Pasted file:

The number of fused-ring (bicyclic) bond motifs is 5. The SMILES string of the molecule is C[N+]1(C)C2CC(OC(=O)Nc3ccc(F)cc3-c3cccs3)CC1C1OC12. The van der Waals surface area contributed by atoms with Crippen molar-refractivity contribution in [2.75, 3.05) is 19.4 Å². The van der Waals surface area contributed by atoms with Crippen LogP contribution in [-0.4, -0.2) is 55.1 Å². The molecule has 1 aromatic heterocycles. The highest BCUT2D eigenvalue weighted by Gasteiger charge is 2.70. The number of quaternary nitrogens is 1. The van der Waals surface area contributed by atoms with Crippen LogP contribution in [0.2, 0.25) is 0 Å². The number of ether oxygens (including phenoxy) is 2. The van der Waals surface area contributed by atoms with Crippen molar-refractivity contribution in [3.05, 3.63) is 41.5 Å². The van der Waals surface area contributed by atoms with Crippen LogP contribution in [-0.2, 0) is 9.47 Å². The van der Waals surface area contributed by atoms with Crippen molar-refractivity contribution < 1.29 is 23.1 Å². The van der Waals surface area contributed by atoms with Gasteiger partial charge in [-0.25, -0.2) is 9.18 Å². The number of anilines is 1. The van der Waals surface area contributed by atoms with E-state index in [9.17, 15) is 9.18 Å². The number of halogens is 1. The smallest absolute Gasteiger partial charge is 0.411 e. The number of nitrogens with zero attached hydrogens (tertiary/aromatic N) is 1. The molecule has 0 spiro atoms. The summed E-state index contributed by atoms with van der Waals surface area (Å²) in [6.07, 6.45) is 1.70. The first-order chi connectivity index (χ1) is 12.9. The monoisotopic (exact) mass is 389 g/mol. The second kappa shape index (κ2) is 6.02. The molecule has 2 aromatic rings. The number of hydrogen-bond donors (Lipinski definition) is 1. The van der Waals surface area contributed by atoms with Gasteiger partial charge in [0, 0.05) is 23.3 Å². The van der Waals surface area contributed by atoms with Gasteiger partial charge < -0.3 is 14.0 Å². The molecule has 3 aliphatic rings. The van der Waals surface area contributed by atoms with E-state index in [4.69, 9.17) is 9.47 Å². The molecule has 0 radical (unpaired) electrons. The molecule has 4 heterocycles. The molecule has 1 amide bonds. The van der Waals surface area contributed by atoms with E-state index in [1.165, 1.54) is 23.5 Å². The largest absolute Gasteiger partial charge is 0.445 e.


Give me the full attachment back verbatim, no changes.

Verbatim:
The number of fused-ring (bicyclic) bond motifs is 5. The SMILES string of the molecule is C[N+]1(C)C2CC(OC(=O)Nc3ccc(F)cc3-c3cccs3)CC1C1OC12. The van der Waals surface area contributed by atoms with Crippen molar-refractivity contribution in [2.75, 3.05) is 19.4 Å². The van der Waals surface area contributed by atoms with Crippen LogP contribution in [-0.4, -0.2) is 55.1 Å². The molecule has 1 aromatic heterocycles. The highest BCUT2D eigenvalue weighted by Gasteiger charge is 2.70. The number of quaternary nitrogens is 1. The van der Waals surface area contributed by atoms with Crippen LogP contribution in [0.2, 0.25) is 0 Å². The number of ether oxygens (including phenoxy) is 2. The van der Waals surface area contributed by atoms with Crippen molar-refractivity contribution in [3.05, 3.63) is 41.5 Å². The van der Waals surface area contributed by atoms with Crippen LogP contribution in [-0.2, 0) is 9.47 Å². The van der Waals surface area contributed by atoms with Crippen molar-refractivity contribution < 1.29 is 23.1 Å². The van der Waals surface area contributed by atoms with Gasteiger partial charge in [-0.25, -0.2) is 9.18 Å². The number of anilines is 1. The van der Waals surface area contributed by atoms with E-state index in [9.17, 15) is 9.18 Å². The number of halogens is 1. The smallest absolute Gasteiger partial charge is 0.411 e. The number of nitrogens with zero attached hydrogens (tertiary/aromatic N) is 1. The molecule has 0 spiro atoms. The summed E-state index contributed by atoms with van der Waals surface area (Å²) in [6.07, 6.45) is 1.70. The first-order chi connectivity index (χ1) is 12.9. The monoisotopic (exact) mass is 389 g/mol. The second kappa shape index (κ2) is 6.02. The molecule has 2 aromatic rings. The number of hydrogen-bond donors (Lipinski definition) is 1. The van der Waals surface area contributed by atoms with Gasteiger partial charge in [0, 0.05) is 23.3 Å². The van der Waals surface area contributed by atoms with Gasteiger partial charge < -0.3 is 14.0 Å². The molecule has 3 aliphatic rings. The van der Waals surface area contributed by atoms with E-state index in [4.69, 9.17) is 9.47 Å². The molecule has 0 radical (unpaired) electrons. The molecule has 4 heterocycles. The molecule has 1 amide bonds. The van der Waals surface area contributed by atoms with E-state index in [1.165, 1.54) is 23.5 Å². The largest absolute Gasteiger partial charge is 0.445 e.